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The last 20 years have witnessed the large-scale introduction of minimally invasive techniques in surgery. These have allowed a more patient-focused approach than conventional methods, with smaller incisions and minimal tissue retraction resulting in less pain, better cosmetic results and reduced recovery time. The drive to increase day-case procedures in order to reduce bed occupancy and hospital costs, coupled with advances such as the development of intravenous anaesthesia, digital endoscopic cameras, stapling devices and purpose-built narrow shafted instruments, has led to the virtual disappearance of some conventional open procedures such as cholecystectomy in favour of laparoscopic approaches.1
Despite the increasing popularity of endoscopic approaches in gynaecological, general and thoracic surgery, until recently no routine endoscopic cardiac surgery was being undertaken. There are several reasons why this may have been so, not the least of which is that endoscopic cardiac surgery is technically challenging. Difficulties include lack of depth perception while translating three-dimensional anatomy to two-dimensional images, especially with a moving target, leading to disconnected hand–eye coordination. The small working port through which instruments are introduced offers a limited range of motion and sensory feedback, with a loss of intuitive dexterity and a reduction in tactile cues. Most cardiac surgery takes place with the patient on cardiopulmonary bypass (CPB), which has to be instituted remotely via peripheral vessels if using port access. Furthermore, valve replacement or repair surgery entails tying large numbers of knots, which have to be accurately positioned and securely tightened intracorporeally. These factors inevitably increase the duration of any procedure over a more conventional approach and, despite modern methods of myocardial protection, the duration of cardioplegic arrest still influences the outcome of a cardiac operation. All of these considerations coupled with the already established excellent long-term results of conventional open first-time cardiac operations have led to some groups suggesting that endoscopic cardiac surgery is unnecessary and unsafe.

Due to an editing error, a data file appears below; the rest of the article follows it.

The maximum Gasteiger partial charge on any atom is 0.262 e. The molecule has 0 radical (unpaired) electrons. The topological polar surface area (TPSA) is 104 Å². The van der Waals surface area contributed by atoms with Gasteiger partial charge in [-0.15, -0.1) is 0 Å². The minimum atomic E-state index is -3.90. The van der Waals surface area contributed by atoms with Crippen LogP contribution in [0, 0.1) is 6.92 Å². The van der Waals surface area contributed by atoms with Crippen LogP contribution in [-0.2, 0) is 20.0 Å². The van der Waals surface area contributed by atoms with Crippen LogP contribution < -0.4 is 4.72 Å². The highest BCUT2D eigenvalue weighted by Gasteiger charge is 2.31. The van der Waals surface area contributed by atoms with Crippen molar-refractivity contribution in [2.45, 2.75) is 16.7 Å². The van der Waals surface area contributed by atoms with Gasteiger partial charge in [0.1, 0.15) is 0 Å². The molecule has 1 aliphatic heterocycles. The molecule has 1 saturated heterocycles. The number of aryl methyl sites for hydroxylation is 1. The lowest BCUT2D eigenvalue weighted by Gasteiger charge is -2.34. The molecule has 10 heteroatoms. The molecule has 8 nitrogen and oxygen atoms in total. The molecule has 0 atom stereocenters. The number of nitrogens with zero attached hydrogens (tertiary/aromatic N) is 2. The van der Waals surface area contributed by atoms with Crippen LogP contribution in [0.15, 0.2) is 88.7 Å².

Endoscopic (port access) cardiac surgery was originally attempted as a method of performing coronary artery bypass grafting (CABG) in the 1990s when it was known as MIDCAB (minimally invasive direct coronary artery bypass).2 The cardiopulmonary bypass technique employed during MIDCAB involved cannulae inserted into peripheral arteries and veins such as the femoral and jugular vessels. Cardiac arrest was achieved with an endo-aortic balloon occlusion cannula inflated under radiographic guidance (subsequently employing transoesophageal echo guidance) in the ascending aorta, in place of an aortic cross clamp. Cardioplegia was then delivered into the aortic root via a central channel in the end-balloon. MIDCAB subsequently fell out of favour when the multiple incision sites required during access for multi-vessel grafting actually made a sternotomy an easier, safer and less invasive technique.